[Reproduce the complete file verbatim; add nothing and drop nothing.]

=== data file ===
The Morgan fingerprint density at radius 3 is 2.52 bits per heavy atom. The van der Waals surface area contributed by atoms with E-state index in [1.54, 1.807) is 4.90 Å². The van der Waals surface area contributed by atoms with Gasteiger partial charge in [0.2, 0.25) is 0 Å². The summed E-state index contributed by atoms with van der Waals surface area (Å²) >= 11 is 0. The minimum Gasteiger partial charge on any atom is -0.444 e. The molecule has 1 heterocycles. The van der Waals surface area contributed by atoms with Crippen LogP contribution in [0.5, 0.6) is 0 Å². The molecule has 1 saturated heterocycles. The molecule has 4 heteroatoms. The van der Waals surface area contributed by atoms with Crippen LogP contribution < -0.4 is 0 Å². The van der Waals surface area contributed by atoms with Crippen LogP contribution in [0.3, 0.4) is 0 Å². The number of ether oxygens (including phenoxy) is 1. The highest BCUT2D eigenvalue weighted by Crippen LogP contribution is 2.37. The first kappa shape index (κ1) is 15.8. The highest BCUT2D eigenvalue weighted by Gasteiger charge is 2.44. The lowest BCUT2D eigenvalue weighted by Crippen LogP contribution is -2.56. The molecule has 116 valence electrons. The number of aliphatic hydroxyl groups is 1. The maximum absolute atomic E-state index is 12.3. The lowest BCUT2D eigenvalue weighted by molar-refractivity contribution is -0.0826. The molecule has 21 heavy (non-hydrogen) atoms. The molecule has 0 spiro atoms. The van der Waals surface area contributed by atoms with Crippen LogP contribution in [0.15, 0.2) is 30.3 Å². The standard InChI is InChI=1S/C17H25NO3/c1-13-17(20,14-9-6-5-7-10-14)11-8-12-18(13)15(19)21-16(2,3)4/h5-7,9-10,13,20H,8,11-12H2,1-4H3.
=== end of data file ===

The Morgan fingerprint density at radius 3 is 2.52 bits per heavy atom. The van der Waals surface area contributed by atoms with E-state index in [1.54, 1.807) is 4.90 Å². The van der Waals surface area contributed by atoms with Gasteiger partial charge in [0.2, 0.25) is 0 Å². The summed E-state index contributed by atoms with van der Waals surface area (Å²) >= 11 is 0. The minimum Gasteiger partial charge on any atom is -0.444 e. The molecule has 1 heterocycles. The van der Waals surface area contributed by atoms with Crippen LogP contribution in [0.5, 0.6) is 0 Å². The molecule has 1 saturated heterocycles. The molecule has 4 heteroatoms. The van der Waals surface area contributed by atoms with Crippen LogP contribution < -0.4 is 0 Å². The van der Waals surface area contributed by atoms with Crippen LogP contribution in [0.3, 0.4) is 0 Å². The number of ether oxygens (including phenoxy) is 1. The highest BCUT2D eigenvalue weighted by Crippen LogP contribution is 2.37. The first kappa shape index (κ1) is 15.8. The highest BCUT2D eigenvalue weighted by Gasteiger charge is 2.44. The lowest BCUT2D eigenvalue weighted by Crippen LogP contribution is -2.56. The molecule has 116 valence electrons. The number of aliphatic hydroxyl groups is 1. The maximum absolute atomic E-state index is 12.3. The lowest BCUT2D eigenvalue weighted by molar-refractivity contribution is -0.0826. The molecule has 21 heavy (non-hydrogen) atoms. The molecule has 0 spiro atoms. The van der Waals surface area contributed by atoms with Crippen LogP contribution in [0.15, 0.2) is 30.3 Å². The standard InChI is InChI=1S/C17H25NO3/c1-13-17(20,14-9-6-5-7-10-14)11-8-12-18(13)15(19)21-16(2,3)4/h5-7,9-10,13,20H,8,11-12H2,1-4H3.